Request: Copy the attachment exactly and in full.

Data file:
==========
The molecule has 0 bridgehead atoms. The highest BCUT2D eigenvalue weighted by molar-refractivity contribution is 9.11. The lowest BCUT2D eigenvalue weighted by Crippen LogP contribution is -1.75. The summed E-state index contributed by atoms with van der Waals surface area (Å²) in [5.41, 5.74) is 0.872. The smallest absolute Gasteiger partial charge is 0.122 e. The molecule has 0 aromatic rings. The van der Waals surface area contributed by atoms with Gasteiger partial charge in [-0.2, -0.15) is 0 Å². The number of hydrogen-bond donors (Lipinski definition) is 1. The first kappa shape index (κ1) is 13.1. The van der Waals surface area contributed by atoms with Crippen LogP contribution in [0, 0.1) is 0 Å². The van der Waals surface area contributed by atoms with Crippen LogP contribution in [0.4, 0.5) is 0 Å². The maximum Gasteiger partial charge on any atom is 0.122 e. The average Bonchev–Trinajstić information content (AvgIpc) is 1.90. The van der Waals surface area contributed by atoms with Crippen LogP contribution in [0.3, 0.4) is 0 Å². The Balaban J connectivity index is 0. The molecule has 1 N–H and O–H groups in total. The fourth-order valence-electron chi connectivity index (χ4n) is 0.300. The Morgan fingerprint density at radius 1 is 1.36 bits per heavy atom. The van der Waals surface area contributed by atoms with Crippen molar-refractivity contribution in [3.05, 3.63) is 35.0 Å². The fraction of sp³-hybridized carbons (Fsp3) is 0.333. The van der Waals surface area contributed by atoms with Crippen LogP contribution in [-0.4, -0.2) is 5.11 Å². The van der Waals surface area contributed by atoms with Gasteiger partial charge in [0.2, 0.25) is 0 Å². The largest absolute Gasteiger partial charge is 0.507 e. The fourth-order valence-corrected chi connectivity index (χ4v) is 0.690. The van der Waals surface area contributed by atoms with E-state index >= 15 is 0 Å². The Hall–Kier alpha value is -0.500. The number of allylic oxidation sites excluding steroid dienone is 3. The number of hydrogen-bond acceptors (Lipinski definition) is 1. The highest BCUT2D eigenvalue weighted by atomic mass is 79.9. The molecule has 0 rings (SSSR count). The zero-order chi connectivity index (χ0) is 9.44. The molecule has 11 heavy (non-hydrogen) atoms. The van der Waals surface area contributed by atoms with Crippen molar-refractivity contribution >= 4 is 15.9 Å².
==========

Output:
The molecule has 0 bridgehead atoms. The highest BCUT2D eigenvalue weighted by molar-refractivity contribution is 9.11. The lowest BCUT2D eigenvalue weighted by Crippen LogP contribution is -1.75. The summed E-state index contributed by atoms with van der Waals surface area (Å²) in [5.41, 5.74) is 0.872. The smallest absolute Gasteiger partial charge is 0.122 e. The molecule has 0 aromatic rings. The van der Waals surface area contributed by atoms with Gasteiger partial charge in [-0.2, -0.15) is 0 Å². The number of hydrogen-bond donors (Lipinski definition) is 1. The first kappa shape index (κ1) is 13.1. The van der Waals surface area contributed by atoms with Crippen LogP contribution in [0, 0.1) is 0 Å². The van der Waals surface area contributed by atoms with Crippen LogP contribution in [0.4, 0.5) is 0 Å². The maximum Gasteiger partial charge on any atom is 0.122 e. The average Bonchev–Trinajstić information content (AvgIpc) is 1.90. The van der Waals surface area contributed by atoms with Crippen LogP contribution in [0.3, 0.4) is 0 Å². The Balaban J connectivity index is 0. The molecule has 1 N–H and O–H groups in total. The fourth-order valence-electron chi connectivity index (χ4n) is 0.300. The Morgan fingerprint density at radius 1 is 1.36 bits per heavy atom. The van der Waals surface area contributed by atoms with Crippen molar-refractivity contribution in [3.05, 3.63) is 35.0 Å². The fraction of sp³-hybridized carbons (Fsp3) is 0.333. The van der Waals surface area contributed by atoms with Crippen LogP contribution in [-0.4, -0.2) is 5.11 Å². The van der Waals surface area contributed by atoms with Gasteiger partial charge in [0.2, 0.25) is 0 Å². The largest absolute Gasteiger partial charge is 0.507 e. The fourth-order valence-corrected chi connectivity index (χ4v) is 0.690. The van der Waals surface area contributed by atoms with E-state index >= 15 is 0 Å². The Hall–Kier alpha value is -0.500. The number of allylic oxidation sites excluding steroid dienone is 3. The number of hydrogen-bond acceptors (Lipinski definition) is 1. The highest BCUT2D eigenvalue weighted by atomic mass is 79.9. The molecule has 0 rings (SSSR count). The zero-order chi connectivity index (χ0) is 9.44. The molecule has 11 heavy (non-hydrogen) atoms. The van der Waals surface area contributed by atoms with Crippen molar-refractivity contribution >= 4 is 15.9 Å².